by Marilynne Robinson
Farrar, Straus, Giroux, 2004
“Writing is nothing more than a guided dream.” Jorge Luis Borges
“How do you review a book like Kafka on the Shore?” Chris asked. This is Chris, of the long list of recommended books. No problem, I told him. Wrong. Not easy. Nonetheless I’m going to give it a stab, because the book is a phenomenon and worth the read.
I’m not saying everyone will take to this book the way Chris did. It took me awhile. I have this new rule I use, my friend Marge’s rule: Read as many pages you are old, but if the author hasn’t hooked you by then, move on. Too many books and too little time.
But by page 54 (my current age), I was still leery. The reality spun by Haruki Murakami (one of Japans most popular authors) isn’t just foreign (taking place in Japan with Shinto overtones) it is also fantastical, with talking cats and “kami” spirits that inhabit both the animate and the inanimate — bodies as well as stones.
I’m not usually a reader of fantasy. I tend to like my stories rational. But now and then (A Hundred Years of Solitude, The Time Traveler’s Wife, All the Names) I’ve loosened my grip and enjoyed the ride. So I kept reading. In part because Chris loved the book and I appreciate his literary taste, but also because the New York Times rated Kafka on the Shore their number one selection for best fiction of 2005.
I’m glad I did, because by page 69 I was hooked. If you prefer to puzzle out a novel’s direction on your own, read no further — grab the book and plunge.
But if, like me, you prefer to know something of the direction in which you are headed when reading fantasy, read on.
There are two stories and two heroes in this novel, brilliantly braided together in alternating chapters. The first narrative swirls around Kafka (whose alter ego is a crow, an apt appellation as you will discover). He is a fifteen year old runaway, embarking on a classic hero’s journey of adolescent awakening, in search of the man he is becoming. How could I not like this kid — he dreams of living and working in a library.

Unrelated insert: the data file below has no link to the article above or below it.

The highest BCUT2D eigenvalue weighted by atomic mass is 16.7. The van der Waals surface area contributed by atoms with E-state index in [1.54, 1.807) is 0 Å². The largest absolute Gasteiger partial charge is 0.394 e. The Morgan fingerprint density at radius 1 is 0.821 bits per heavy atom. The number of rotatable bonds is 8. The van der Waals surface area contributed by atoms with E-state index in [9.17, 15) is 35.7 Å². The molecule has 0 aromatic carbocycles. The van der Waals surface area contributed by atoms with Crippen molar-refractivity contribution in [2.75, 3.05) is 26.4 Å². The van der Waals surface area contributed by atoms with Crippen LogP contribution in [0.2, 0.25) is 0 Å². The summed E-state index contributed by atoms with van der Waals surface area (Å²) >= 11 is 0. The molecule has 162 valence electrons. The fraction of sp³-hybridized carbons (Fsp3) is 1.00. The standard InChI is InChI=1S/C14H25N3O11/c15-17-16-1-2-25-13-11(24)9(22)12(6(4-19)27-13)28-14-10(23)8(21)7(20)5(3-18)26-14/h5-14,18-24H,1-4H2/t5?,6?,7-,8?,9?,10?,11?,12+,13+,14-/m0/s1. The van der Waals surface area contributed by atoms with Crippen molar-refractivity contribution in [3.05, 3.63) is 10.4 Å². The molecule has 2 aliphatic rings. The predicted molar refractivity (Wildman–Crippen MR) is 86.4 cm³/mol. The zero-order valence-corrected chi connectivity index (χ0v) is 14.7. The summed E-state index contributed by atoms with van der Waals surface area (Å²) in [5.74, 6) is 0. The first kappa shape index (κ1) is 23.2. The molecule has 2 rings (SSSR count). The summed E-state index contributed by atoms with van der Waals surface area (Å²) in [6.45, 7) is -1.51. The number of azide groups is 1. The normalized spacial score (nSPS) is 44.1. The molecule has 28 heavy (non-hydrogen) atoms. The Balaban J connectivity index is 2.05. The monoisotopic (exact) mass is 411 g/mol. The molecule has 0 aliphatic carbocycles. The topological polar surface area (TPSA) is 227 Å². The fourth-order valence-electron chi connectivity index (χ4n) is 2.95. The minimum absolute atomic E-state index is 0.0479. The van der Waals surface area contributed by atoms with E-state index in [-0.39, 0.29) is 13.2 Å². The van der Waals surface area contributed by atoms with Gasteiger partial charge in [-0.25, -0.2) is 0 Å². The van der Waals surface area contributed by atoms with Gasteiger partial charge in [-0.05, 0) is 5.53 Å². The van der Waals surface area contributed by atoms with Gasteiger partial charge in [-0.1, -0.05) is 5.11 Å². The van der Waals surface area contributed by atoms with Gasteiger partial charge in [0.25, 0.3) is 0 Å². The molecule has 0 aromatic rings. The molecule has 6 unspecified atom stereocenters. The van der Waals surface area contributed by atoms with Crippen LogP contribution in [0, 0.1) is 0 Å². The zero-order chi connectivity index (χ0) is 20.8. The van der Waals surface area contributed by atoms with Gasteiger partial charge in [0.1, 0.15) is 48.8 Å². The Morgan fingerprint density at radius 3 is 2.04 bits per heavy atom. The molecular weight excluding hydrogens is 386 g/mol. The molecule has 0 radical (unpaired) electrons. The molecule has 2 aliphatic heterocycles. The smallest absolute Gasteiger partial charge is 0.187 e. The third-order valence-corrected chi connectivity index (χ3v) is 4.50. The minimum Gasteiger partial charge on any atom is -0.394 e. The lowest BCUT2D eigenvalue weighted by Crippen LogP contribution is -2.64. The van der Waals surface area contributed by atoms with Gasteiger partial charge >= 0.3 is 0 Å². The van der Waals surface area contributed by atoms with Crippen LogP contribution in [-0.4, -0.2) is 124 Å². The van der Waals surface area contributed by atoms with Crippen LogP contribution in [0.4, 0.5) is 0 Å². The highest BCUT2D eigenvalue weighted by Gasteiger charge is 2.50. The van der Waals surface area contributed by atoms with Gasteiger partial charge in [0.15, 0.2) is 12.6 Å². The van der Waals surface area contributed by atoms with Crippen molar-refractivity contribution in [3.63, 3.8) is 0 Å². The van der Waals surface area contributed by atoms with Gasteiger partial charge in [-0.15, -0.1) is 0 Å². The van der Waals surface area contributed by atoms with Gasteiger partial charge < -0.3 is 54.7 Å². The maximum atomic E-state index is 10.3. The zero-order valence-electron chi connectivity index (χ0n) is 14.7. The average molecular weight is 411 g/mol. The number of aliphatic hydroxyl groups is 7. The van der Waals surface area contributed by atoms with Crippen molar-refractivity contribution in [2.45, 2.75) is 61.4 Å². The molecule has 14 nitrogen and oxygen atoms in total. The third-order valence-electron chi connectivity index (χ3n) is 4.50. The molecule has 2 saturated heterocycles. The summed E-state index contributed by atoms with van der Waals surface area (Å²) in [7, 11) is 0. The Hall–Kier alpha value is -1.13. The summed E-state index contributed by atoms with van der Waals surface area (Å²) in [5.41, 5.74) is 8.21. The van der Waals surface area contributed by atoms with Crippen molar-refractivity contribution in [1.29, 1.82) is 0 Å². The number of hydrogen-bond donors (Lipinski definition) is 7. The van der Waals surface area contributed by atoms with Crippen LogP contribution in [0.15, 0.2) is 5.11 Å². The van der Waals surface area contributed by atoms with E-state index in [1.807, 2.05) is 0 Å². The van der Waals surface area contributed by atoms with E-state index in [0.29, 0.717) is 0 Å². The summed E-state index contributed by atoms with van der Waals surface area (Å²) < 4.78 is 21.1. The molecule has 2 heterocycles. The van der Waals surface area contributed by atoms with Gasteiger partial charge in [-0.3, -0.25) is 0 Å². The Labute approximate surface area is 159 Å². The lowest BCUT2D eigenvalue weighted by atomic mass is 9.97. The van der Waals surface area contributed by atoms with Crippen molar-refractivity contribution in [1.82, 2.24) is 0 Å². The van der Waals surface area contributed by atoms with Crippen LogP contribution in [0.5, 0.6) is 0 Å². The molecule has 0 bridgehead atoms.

In the second narrative, Nataka, who is mentally impaired, also sets out on a journey — though his is toward a lost past, rather than an awakened future. Early chapters report that during WWII, a group of children inexplicably lost consciousness while searching for mushrooms in the woods. There is some suspicion about a warplane sited not long before, but nothing is verified. Of all the children stricken, only Nataka does not quickly recover, slipping instead into a coma from which he will not awaken for months. When he does rouse, he has lost all previous memory along with his ability to read. It is the reason Nataka becomes, as he will say repeatedly, “not very bright.”
Why do I recommend this novel? It’s original, brilliant, never predictable or trite, rich with metaphor and symbol and characters I can’t forget. The story line is mystical, comical and tragic and sometimes all those at once.
The tales are so wild and bizarre at times that I did wonder if Murakami simply sat down at his writing desk each morning and drew details and plot from some dream of the previous night. Word has it that there was a little of this going on. Though he wouldn’t be the first author to dream his way through a story — as the Borges quote suggests.
Have fun with allusions to Oedipus, Paradise Lost, Pilgrim’s Progress, Beethoven, Dylan (Bob), Goethe, Napoleon and the philosopher Hegel. And you might want to google the Japanese Classic Tale of the Genji, as well as Ueda Akinar’s Tales of Moonlight and Rain.. Knowing something of these two works might lend gravity to your reading (double entendre intended.)
Go — read — enjoy! And then after you’ve read check out John Updike’s fabulous review of Kafka on the Shore in the New Yorker (1/24/05.) He’ll clarify some of the metaphors and symbolism and give historical background to Shintoism. But I do recommend waiting until after you have read. Even I don’t like to know that much about the direction of a story — it takes away the intrigue. To find the review just google the title, Kafka on the Shore.